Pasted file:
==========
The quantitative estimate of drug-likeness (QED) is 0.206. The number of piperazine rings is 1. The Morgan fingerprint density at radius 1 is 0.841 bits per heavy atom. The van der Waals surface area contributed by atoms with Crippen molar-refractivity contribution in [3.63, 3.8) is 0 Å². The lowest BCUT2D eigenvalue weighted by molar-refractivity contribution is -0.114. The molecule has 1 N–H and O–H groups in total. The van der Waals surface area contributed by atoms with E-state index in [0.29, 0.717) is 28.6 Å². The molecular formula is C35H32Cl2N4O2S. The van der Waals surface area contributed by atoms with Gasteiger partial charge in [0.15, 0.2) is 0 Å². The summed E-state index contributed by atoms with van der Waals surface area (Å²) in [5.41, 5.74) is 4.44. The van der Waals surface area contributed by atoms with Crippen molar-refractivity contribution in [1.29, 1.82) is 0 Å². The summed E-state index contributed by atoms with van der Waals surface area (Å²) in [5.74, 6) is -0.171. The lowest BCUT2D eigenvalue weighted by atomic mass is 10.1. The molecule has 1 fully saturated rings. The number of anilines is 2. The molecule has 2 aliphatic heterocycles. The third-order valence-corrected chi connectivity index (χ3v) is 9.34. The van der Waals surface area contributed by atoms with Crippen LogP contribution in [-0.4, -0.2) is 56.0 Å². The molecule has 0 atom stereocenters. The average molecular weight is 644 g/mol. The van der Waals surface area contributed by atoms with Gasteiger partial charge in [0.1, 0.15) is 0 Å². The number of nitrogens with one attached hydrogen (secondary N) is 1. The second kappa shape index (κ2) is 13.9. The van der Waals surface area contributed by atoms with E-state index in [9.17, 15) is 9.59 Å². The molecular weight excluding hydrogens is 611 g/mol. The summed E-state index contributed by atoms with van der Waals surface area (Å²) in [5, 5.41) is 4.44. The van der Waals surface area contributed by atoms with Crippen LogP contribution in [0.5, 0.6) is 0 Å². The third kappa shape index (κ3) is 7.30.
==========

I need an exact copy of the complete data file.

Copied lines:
The quantitative estimate of drug-likeness (QED) is 0.206. The number of piperazine rings is 1. The Morgan fingerprint density at radius 1 is 0.841 bits per heavy atom. The van der Waals surface area contributed by atoms with Crippen molar-refractivity contribution in [3.63, 3.8) is 0 Å². The lowest BCUT2D eigenvalue weighted by molar-refractivity contribution is -0.114. The molecule has 1 N–H and O–H groups in total. The van der Waals surface area contributed by atoms with E-state index in [0.29, 0.717) is 28.6 Å². The molecular formula is C35H32Cl2N4O2S. The van der Waals surface area contributed by atoms with Gasteiger partial charge in [0.15, 0.2) is 0 Å². The summed E-state index contributed by atoms with van der Waals surface area (Å²) in [5.41, 5.74) is 4.44. The van der Waals surface area contributed by atoms with Crippen molar-refractivity contribution in [1.29, 1.82) is 0 Å². The summed E-state index contributed by atoms with van der Waals surface area (Å²) in [5.74, 6) is -0.171. The lowest BCUT2D eigenvalue weighted by atomic mass is 10.1. The molecule has 1 fully saturated rings. The number of anilines is 2. The molecule has 2 aliphatic heterocycles. The third-order valence-corrected chi connectivity index (χ3v) is 9.34. The van der Waals surface area contributed by atoms with Crippen LogP contribution in [-0.4, -0.2) is 56.0 Å². The molecule has 0 atom stereocenters. The average molecular weight is 644 g/mol. The van der Waals surface area contributed by atoms with Gasteiger partial charge in [0.1, 0.15) is 0 Å². The number of nitrogens with one attached hydrogen (secondary N) is 1. The second kappa shape index (κ2) is 13.9. The van der Waals surface area contributed by atoms with E-state index in [9.17, 15) is 9.59 Å². The molecular weight excluding hydrogens is 611 g/mol. The summed E-state index contributed by atoms with van der Waals surface area (Å²) in [5, 5.41) is 4.44. The van der Waals surface area contributed by atoms with Crippen LogP contribution in [0.5, 0.6) is 0 Å². The third kappa shape index (κ3) is 7.30.